Under prohibition, activities deemed criminal do not stop; they only change into a more dangerous form. This includes not just substance prohibition, but also death penalty legislation, which seeks to ‘prohibit’ heinous crimes by graver threats.
Those who engage in crime do not do so out of the lack of fear of punishment. Rather, it is a distorted sense of moral conviction, and/or desperation, that brings one to overlook the risk of social backlash, whether such backlash involves ostracism, imprisonment, or death, or a combination of the three. Upping the punishment thus scares no one into ‘good behavior.’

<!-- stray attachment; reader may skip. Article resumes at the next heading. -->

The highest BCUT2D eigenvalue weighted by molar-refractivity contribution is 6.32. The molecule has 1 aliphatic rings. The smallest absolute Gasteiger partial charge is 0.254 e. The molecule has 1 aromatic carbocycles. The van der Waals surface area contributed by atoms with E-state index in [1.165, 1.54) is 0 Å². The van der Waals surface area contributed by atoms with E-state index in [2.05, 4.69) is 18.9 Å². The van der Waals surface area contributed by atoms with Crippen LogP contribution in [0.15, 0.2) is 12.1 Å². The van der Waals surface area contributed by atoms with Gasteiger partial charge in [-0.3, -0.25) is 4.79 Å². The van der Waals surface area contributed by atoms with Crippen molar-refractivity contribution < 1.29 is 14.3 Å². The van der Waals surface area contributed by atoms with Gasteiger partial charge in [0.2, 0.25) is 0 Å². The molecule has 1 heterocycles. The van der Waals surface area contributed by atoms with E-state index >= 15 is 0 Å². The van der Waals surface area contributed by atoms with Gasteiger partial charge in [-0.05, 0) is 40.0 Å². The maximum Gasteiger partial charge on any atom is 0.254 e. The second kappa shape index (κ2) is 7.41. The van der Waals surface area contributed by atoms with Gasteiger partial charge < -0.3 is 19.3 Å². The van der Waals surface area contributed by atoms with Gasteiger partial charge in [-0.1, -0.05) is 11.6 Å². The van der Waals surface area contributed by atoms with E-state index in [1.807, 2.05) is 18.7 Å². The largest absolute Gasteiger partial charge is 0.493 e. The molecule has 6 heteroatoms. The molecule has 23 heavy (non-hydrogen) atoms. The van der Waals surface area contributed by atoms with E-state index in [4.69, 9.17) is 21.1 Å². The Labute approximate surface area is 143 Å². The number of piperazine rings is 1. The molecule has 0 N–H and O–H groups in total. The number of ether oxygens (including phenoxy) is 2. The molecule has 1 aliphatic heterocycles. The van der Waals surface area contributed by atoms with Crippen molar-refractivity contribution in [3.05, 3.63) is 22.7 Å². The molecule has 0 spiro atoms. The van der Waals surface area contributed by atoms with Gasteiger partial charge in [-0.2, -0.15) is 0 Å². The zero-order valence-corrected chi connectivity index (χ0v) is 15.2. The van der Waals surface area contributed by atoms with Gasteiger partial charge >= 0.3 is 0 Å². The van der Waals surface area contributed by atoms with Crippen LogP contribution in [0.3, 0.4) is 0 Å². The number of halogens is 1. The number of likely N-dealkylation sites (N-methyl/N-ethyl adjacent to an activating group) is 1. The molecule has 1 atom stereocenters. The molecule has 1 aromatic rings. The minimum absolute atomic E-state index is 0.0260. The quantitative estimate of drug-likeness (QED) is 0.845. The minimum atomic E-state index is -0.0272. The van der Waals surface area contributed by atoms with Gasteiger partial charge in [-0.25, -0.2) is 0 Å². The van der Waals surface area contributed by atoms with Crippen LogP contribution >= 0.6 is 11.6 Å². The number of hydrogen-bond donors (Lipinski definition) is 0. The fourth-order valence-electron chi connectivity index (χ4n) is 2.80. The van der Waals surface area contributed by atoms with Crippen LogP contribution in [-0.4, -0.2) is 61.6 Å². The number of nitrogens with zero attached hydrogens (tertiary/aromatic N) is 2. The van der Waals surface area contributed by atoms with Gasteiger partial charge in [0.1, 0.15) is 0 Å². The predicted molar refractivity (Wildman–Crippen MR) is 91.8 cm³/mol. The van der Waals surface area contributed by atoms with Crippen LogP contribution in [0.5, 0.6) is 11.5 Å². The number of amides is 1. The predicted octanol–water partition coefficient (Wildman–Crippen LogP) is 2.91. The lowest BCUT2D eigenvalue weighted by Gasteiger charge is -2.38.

When punishments become more severe, the organization of crime shifts, empowering the more dangerous and those capable of fighting back against legislation-empowered forces. This means more criminal power is concentrated into the hands of the fewer. Just like how centralizing authority creates dictatorships. Instead of deterring crime, the death penalty creates a situation where society is faced with a growing institution more capable of going to war or colluding with the state.
Violence, or even the threat of it, is never a solution.
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